Arriving in Dallas, after collecting the car, we arrived at the apartment we had booked. This proved to be a converted warehouse type building with very modern self contained apartments.
After settling in, we decided to get something to eat and to our surprise it was even hotter here than Houston! Again, there several homeless people wandering about. Because of the heat, we were soon back in our apartment to watch television and have an early night.
For our first day, we decided to go to the art district and soon found the Dallas Art Gallery. This proved to be a large gallery in an impressive setting. Sitting for a drink, it was interesting observing the clientele sat having lunch or simply chatting; this was my first character study.
The first area we entered contained contemporary art and for the first time, I can remember, we were approached by the security guard, who was gushing with information about the work on show. The rooms were set out a bit like a maze and, as with all work, some pieces appealed more than others. It is always interesting to see the work of the more well known artists such as Picasso and one of my favourites Edward Hopper.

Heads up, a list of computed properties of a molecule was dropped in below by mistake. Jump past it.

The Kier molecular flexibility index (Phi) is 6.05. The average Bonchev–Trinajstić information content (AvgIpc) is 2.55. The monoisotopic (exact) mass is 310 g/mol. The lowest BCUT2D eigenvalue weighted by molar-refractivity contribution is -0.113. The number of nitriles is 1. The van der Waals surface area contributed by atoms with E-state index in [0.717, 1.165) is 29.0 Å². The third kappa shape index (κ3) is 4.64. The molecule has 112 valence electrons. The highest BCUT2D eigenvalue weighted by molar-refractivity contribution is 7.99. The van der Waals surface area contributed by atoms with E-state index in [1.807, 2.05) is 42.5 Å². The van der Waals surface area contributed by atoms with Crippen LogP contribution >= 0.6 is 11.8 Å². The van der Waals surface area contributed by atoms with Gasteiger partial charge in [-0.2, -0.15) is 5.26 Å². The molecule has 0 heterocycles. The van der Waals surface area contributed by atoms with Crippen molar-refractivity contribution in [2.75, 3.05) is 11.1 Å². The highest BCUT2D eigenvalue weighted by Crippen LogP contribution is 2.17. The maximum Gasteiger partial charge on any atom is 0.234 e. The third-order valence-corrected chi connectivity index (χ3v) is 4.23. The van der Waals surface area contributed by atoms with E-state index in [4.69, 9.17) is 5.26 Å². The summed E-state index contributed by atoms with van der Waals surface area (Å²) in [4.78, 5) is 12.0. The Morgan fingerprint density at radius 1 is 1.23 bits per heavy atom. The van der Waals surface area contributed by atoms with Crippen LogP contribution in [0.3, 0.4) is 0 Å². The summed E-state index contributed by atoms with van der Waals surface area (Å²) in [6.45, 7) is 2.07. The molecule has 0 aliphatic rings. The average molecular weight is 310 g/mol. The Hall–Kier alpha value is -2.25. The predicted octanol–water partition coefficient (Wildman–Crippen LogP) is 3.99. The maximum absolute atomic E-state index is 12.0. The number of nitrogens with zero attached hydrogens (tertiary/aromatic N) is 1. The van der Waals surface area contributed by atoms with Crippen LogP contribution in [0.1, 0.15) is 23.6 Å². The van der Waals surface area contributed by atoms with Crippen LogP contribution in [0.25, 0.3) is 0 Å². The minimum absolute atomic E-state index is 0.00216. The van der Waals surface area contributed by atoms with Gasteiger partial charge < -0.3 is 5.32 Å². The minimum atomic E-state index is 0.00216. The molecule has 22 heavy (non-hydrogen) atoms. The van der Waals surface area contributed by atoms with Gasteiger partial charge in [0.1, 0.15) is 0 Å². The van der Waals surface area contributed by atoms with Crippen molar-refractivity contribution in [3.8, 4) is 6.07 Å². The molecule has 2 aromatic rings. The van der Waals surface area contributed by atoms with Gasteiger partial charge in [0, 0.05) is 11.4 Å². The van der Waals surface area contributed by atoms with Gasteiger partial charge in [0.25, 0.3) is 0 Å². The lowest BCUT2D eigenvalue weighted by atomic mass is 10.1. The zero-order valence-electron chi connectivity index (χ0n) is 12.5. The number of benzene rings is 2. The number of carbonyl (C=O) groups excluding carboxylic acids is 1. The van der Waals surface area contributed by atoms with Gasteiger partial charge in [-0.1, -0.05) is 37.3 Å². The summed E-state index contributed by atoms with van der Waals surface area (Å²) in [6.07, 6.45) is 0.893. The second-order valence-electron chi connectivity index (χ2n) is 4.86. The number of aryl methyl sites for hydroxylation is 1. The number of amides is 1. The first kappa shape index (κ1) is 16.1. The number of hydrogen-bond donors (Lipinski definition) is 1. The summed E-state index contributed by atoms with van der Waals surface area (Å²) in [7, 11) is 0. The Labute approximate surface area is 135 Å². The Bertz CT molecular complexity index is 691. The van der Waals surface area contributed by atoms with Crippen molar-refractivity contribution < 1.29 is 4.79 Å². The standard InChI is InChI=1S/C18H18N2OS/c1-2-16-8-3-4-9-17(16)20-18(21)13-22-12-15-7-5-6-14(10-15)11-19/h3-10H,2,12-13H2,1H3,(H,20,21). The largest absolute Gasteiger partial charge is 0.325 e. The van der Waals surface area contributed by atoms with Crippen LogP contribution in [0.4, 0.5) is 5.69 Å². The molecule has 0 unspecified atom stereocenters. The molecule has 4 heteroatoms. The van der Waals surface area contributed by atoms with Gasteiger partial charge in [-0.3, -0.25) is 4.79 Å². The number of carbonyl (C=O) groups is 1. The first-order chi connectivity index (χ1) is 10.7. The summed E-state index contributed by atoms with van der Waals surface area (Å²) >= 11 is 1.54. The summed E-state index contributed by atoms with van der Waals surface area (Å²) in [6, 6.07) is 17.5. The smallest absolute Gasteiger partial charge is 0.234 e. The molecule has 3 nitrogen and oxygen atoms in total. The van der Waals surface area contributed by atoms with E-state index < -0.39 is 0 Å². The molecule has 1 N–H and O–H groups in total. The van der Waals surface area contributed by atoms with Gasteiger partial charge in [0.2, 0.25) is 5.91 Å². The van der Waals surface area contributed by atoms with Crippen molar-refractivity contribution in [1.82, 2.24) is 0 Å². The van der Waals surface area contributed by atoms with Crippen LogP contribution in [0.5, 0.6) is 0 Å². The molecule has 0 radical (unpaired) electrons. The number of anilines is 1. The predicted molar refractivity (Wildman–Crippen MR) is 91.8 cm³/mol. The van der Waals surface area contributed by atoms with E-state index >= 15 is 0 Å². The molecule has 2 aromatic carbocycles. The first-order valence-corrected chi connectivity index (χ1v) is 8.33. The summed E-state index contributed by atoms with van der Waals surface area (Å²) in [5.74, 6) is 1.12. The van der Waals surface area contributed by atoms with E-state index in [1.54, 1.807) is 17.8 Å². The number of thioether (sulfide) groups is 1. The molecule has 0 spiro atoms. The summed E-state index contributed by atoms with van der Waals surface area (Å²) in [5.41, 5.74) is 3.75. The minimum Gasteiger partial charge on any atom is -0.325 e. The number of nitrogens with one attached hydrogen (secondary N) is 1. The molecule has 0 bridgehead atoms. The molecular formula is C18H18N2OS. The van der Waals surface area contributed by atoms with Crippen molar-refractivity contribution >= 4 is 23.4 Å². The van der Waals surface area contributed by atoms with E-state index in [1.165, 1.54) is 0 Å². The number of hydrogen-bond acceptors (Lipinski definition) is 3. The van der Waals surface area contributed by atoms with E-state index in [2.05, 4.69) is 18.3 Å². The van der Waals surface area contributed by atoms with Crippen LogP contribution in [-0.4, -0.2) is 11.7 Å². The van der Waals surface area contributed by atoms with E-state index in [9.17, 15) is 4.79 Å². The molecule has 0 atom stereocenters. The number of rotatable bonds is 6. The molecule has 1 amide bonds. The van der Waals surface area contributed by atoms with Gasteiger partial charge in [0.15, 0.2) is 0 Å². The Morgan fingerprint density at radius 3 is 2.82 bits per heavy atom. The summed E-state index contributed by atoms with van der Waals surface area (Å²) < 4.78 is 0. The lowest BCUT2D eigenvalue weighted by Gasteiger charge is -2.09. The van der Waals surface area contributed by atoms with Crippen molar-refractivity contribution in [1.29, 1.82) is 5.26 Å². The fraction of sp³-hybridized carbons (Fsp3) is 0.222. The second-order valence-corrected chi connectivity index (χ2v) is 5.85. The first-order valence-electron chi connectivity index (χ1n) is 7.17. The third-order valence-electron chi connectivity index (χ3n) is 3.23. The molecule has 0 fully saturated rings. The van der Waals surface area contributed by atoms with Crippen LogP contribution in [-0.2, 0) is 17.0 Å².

Moving on, it was interesting to see a large room where families could create their own artwork. An artist here had asked people to draw a self portrait and then he would do his own painting from these images. The gallery had expected a couple of hundred portraits but a couple of thousand at least had been done. I don't think he will ever get round to doing ours though!
For some reason we had missed one of the main rooms, which contained the personal collection of Wendy and Emery Reves. This contained many of our favourite artists including several from the impressionists and this proved to be the highlight of the visit.
It was also interesting to see a set of Mondrian's paintings showing his development from tree studies to his famous abstractions.
What was impressive was the amount of sponsors who helped to finance the gallery and the work on show. It's a shame that the UK millionaires aren't as interested anymore in this type of activity and would rather buy a football club rather that enrich our heritage by supporting the arts.